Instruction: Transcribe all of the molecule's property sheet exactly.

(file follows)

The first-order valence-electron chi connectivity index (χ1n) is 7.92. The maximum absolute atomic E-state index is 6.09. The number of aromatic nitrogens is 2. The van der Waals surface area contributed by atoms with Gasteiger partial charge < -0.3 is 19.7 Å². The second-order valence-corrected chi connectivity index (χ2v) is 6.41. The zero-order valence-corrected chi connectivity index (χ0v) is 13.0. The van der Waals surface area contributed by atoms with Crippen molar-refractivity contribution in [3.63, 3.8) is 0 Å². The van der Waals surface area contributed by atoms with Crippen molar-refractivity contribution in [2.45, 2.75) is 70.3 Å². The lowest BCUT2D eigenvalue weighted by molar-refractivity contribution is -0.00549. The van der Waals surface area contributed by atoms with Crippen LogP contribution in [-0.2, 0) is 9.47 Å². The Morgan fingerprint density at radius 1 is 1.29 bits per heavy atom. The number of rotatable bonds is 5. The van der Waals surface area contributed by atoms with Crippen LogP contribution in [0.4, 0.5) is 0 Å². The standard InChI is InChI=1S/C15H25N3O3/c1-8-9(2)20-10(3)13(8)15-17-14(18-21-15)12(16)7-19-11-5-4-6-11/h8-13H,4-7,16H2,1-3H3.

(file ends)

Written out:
The first-order valence-electron chi connectivity index (χ1n) is 7.92. The maximum absolute atomic E-state index is 6.09. The number of aromatic nitrogens is 2. The van der Waals surface area contributed by atoms with Gasteiger partial charge < -0.3 is 19.7 Å². The second-order valence-corrected chi connectivity index (χ2v) is 6.41. The zero-order valence-corrected chi connectivity index (χ0v) is 13.0. The van der Waals surface area contributed by atoms with Crippen molar-refractivity contribution in [3.63, 3.8) is 0 Å². The van der Waals surface area contributed by atoms with Crippen molar-refractivity contribution in [2.45, 2.75) is 70.3 Å². The lowest BCUT2D eigenvalue weighted by molar-refractivity contribution is -0.00549. The van der Waals surface area contributed by atoms with Crippen LogP contribution in [-0.2, 0) is 9.47 Å². The Morgan fingerprint density at radius 1 is 1.29 bits per heavy atom. The number of rotatable bonds is 5. The van der Waals surface area contributed by atoms with Crippen LogP contribution in [0.4, 0.5) is 0 Å². The standard InChI is InChI=1S/C15H25N3O3/c1-8-9(2)20-10(3)13(8)15-17-14(18-21-15)12(16)7-19-11-5-4-6-11/h8-13H,4-7,16H2,1-3H3.